Welcome to the Evenstone blog

The place for e-commerce and online retail news.

Company Cars – the Pros and the Cons

Company cars

The world of company cars and their related tax issues can be quite complicated.  Here we aim to guide you through some of the implications of company cars and what you need to consider.

Buy or Lease?

If you lease a car, then it does not belong to the company and so does not appear on the balance sheet as an asset – instead the leasing costs will appear in the profit and loss statement.  If you buy a car – either outright or using hire purchase – then the company owns the car and so it will be treated as an asset.  As with other assets, it will lose value over time and so must be depreciated with the depreciation expense being included in the profit and loss statement.

Company Car Benefit

An employee or director who has a company car is treated as having a ‘benefit in kind’.  This means that HMRC consider there to be a personal benefit from being given use of a car and which must be taxed in addition to any salary that is being received.

The level of tax that will be incurred depends on a few things including engine size, fuel type, the cost of the car when it was new and the level of CO2 emissions – more environmentally friendly cars are taxed at a lower rate.  HMRC provide a calculator here to help work out how much tax will be due on a particular type of car.

In addition to the tax paid by the employee, the employer providing the car will also have to pay additional National Insurance.  This is called Class 1A National Insurance and is calculated and paid annually in July.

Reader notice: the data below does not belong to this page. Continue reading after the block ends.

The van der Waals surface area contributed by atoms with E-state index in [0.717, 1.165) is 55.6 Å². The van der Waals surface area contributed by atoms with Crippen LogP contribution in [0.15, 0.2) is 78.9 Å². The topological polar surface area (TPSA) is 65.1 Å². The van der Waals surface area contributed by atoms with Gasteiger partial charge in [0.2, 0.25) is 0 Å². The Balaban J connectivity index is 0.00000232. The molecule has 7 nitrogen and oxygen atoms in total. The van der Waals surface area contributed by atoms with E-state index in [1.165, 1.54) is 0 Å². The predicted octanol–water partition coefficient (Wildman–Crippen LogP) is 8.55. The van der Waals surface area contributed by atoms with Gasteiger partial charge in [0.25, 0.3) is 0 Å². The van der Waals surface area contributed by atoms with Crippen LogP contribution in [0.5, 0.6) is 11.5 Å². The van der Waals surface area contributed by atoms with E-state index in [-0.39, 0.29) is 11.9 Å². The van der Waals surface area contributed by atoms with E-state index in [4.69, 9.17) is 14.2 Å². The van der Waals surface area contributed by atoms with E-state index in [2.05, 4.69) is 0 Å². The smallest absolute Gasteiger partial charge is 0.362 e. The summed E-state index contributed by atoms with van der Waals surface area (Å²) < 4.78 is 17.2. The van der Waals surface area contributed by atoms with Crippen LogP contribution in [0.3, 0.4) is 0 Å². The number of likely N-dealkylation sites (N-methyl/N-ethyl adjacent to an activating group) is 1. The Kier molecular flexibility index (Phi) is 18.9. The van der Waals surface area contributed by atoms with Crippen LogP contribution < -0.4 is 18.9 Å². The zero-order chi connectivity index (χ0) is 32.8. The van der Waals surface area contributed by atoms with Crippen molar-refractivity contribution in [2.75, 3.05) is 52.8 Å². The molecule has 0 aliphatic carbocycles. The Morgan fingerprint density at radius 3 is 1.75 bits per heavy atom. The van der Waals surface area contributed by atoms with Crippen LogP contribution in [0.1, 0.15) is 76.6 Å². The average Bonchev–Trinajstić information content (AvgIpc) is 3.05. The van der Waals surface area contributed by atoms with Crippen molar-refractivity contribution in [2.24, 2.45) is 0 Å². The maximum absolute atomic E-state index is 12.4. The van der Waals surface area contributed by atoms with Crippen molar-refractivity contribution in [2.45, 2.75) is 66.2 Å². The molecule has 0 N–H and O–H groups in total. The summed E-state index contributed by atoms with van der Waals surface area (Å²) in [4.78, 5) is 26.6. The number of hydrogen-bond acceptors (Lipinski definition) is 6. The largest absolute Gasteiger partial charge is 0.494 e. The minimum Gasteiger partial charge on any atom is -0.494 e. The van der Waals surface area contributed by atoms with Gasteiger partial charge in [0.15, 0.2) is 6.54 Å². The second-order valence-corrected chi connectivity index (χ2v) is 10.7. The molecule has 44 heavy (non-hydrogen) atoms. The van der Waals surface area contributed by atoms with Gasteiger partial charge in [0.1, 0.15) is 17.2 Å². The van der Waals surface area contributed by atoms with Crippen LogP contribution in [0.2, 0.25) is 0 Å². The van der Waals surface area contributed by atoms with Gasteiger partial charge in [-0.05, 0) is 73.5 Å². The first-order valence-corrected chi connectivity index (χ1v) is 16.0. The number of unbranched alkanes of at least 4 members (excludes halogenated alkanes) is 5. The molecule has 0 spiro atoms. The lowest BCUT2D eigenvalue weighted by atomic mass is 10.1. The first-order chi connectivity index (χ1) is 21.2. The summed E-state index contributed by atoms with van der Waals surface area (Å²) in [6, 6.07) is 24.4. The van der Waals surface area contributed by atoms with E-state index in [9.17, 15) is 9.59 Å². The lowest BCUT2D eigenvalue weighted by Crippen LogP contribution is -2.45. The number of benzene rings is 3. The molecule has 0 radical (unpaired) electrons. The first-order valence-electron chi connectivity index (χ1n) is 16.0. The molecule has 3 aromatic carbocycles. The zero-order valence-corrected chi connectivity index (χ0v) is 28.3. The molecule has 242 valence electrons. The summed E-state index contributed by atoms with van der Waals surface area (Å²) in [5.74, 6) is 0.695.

The cost of fuel can be dealt with in a number of different ways.

  • the employee can pay for all fuel personally and then claim expenses back from the employer – HMRC issue a set of advisory rates which can be used to determine a cost per mile.
  • the employer can pay for all fuel and then ask the employee to make a reimbursement for any personal miles that have been done using the HMRC advisory rates.
  • the employer can pay for all fuel and the employee can be given an additional ‘benefit in kind’ which is taxed in a similar way to the car itself.


The VAT rules for company cars are different to other expenses.

VAT on the purchase of a new car cannot be claimed unless there is no personal use of the car (which can be hard to prove).  If VAT is claimed, then it must also be charged when the car is sold at a later date.

Where a car is leased, only 50% of the VAT on the lease may be claimed as input VAT.  This is because HMRC consider there to be a personal benefit and so restrict the VAT claim.  You will normally see this restriction laid out on the invoice from the leasing company.

VAT on any repairs or maintenance of the car can be claimed in full, provided there is some business use and the company pays the repair bill.

VAT on fuel can be managed in several different ways.

  • if fuel is used only for business purposes, then 100% of the VAT can be claimed.
  • if there is personal use, then VAT can only be claimed on the business part of the expense.  The percentage of business use can be calculated using HMRC advisory rates.
  • if there is personal use, then you can use a system called ‘fuel scale charges’.  This is where you reclaim all of the VAT on fuel, but then apply a fixed charge each month based on the CO2 emissions of the car.

Need any further company car help?  Just get in touch.

Comments are closed.